Iran to make new initiative in nuclear row: report
16 September 2005, NEW YORK/TEHRAN - Iran is poised to propose international involvement in its uranium enrichment programme as part of a package of measures aimed at solving the dispute over the country's nuclear ambitions, informed sources in Tehran said Friday.
16 September 2005
NEW YORK/TEHRAN - Iran is poised to propose international involvement in its uranium enrichment programme as part of a package of measures aimed at solving the dispute over the country's nuclear ambitions, informed sources in Tehran said Friday.
The sources said that Iranian President Mahmoud Ahmadinejad will during a speech to the United Nations General Assembly on Saturday outline plans for independent countries to play a role in converting uranium, thereby assuring the international community that the enriched material is not for weapons use.
Under the plan Iran could convert raw uranium into yellowcake and later into uranium hexafluoride gas, the feedstock for nuclear enrichment.
Another country, possibly China, Russia, Pakistan, India or South Africa, could then continue the uranium enrichment process eventually producing nuclear fuel of a grade that would be certifiably only for peaceful use.
The proposal is part of a series of measures aimed at solving long-running tensions over Iran's nuclear programme, which Tehran insists is for electricity generation but the United States claims could be used to manufacture nuclear weapons.
Key to the dispute is uranium conversion, which Iran recently resumed at its Isfahan plant in the face of international resistance. Enriched uranium is at a low grade used for nuclear fuel but can at high grades have weapons applications.
The sources also said that Ahmadinejad will pledge to provide written guarantees, legally binding in U.N. terms, that Iran's nuclear programme is peaceful in intent.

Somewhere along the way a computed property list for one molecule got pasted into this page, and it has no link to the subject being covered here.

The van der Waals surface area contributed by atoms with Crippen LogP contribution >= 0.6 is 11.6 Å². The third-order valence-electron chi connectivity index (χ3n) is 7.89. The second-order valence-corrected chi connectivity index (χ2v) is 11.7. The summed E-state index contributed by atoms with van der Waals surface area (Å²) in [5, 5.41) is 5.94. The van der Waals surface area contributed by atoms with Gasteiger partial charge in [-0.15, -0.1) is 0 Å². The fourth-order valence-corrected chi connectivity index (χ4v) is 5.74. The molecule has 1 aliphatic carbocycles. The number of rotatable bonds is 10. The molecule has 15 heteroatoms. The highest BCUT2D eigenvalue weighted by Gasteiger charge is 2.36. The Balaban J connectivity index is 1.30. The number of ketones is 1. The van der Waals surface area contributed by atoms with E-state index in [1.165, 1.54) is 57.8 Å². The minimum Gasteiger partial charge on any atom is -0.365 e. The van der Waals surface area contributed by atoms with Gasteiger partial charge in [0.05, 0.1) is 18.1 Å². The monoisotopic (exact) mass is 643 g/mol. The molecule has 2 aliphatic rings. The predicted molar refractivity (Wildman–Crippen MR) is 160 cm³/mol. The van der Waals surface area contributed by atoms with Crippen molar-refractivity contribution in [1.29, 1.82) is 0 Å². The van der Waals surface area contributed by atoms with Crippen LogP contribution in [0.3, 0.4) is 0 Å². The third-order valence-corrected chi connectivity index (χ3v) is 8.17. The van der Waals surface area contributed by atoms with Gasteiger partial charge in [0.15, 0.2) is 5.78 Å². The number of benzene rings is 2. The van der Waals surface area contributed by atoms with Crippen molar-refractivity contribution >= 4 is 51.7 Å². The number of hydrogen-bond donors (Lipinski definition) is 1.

The Iranian president will also suggest that tenders be submitted from other countries for the joint development of two more nuclear reactors, along the lines of the Bushehr plant currently being developed with Russia.
In return for its compliance with these proposals, Tehran is seeking international recognition of its right to peaceful nuclear energy - in accordance with the Nuclear Non-Proliferation Treaty - and is also asking that Iran's case with the International Atomic Energy Agency (IAEA) be considered 'closed'.
The IAEA was due to discuss Iran at a Monday meeting of its Board of Governors. News of the latest proposals from Teheran has prompted speculation that the IAEA meeting may change its focus from urging a referral of Iran to the U.N. Security Council, to seeking to bring Iran back to the nuclear table.
France, Britain and Germany have led two years of European Union negotiations with Iran. The talks process has however been deadlocked since Iran rejected E.U. incentives to abandon its nuclear programmes.
Representatives of all three countries met with Ahmadinejad Thursday for the first time since the conservative former mayor of Tehran's election.
The talks were described as "fruitful", with E.U. envoys saying they would listen carefully to Ahmadinejad's speech Saturday and were prepared to give the issue more time before bringing the matter before the Security Council.
Subject: German news